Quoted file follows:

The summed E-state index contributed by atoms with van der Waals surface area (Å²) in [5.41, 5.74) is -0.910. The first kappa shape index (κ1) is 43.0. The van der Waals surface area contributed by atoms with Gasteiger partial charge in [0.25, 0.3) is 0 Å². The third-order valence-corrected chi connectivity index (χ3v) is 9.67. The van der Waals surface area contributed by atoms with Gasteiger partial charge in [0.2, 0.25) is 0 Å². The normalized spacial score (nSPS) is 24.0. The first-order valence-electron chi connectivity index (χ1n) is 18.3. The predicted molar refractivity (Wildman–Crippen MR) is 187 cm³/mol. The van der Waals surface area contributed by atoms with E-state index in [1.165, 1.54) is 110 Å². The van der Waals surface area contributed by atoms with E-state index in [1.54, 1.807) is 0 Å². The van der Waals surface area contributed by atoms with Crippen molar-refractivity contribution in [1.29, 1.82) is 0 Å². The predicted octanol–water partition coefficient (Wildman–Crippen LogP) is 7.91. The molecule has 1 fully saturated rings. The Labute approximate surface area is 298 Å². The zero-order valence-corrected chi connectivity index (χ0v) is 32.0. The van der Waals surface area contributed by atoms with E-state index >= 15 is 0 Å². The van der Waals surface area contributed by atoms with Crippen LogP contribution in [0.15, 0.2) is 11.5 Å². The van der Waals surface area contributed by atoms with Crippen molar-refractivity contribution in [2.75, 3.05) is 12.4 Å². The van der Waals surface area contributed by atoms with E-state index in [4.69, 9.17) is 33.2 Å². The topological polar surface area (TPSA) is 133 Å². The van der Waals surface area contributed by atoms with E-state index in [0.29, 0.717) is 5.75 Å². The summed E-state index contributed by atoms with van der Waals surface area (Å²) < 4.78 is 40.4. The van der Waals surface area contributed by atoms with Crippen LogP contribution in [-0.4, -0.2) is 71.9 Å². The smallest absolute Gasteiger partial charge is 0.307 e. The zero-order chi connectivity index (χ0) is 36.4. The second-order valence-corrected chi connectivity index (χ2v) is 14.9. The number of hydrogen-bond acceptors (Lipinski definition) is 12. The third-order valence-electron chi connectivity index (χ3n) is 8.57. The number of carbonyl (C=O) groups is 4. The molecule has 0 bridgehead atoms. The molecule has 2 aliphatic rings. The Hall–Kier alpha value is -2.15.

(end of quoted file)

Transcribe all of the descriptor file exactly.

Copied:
The summed E-state index contributed by atoms with van der Waals surface area (Å²) in [5.41, 5.74) is -0.910. The first kappa shape index (κ1) is 43.0. The van der Waals surface area contributed by atoms with Gasteiger partial charge in [0.25, 0.3) is 0 Å². The third-order valence-corrected chi connectivity index (χ3v) is 9.67. The van der Waals surface area contributed by atoms with Gasteiger partial charge in [0.2, 0.25) is 0 Å². The normalized spacial score (nSPS) is 24.0. The first-order valence-electron chi connectivity index (χ1n) is 18.3. The predicted molar refractivity (Wildman–Crippen MR) is 187 cm³/mol. The van der Waals surface area contributed by atoms with E-state index in [1.165, 1.54) is 110 Å². The van der Waals surface area contributed by atoms with E-state index in [1.54, 1.807) is 0 Å². The van der Waals surface area contributed by atoms with Crippen molar-refractivity contribution in [1.29, 1.82) is 0 Å². The predicted octanol–water partition coefficient (Wildman–Crippen LogP) is 7.91. The molecule has 1 fully saturated rings. The Labute approximate surface area is 298 Å². The zero-order valence-corrected chi connectivity index (χ0v) is 32.0. The van der Waals surface area contributed by atoms with E-state index >= 15 is 0 Å². The van der Waals surface area contributed by atoms with Crippen LogP contribution in [0.15, 0.2) is 11.5 Å². The van der Waals surface area contributed by atoms with Crippen molar-refractivity contribution in [2.75, 3.05) is 12.4 Å². The van der Waals surface area contributed by atoms with E-state index in [4.69, 9.17) is 33.2 Å². The topological polar surface area (TPSA) is 133 Å². The van der Waals surface area contributed by atoms with E-state index in [0.29, 0.717) is 5.75 Å². The summed E-state index contributed by atoms with van der Waals surface area (Å²) < 4.78 is 40.4. The van der Waals surface area contributed by atoms with Crippen LogP contribution in [-0.4, -0.2) is 71.9 Å². The smallest absolute Gasteiger partial charge is 0.307 e. The zero-order chi connectivity index (χ0) is 36.4. The second-order valence-corrected chi connectivity index (χ2v) is 14.9. The number of hydrogen-bond acceptors (Lipinski definition) is 12. The third-order valence-electron chi connectivity index (χ3n) is 8.57. The number of carbonyl (C=O) groups is 4. The molecule has 0 bridgehead atoms. The molecule has 2 aliphatic rings. The Hall–Kier alpha value is -2.15.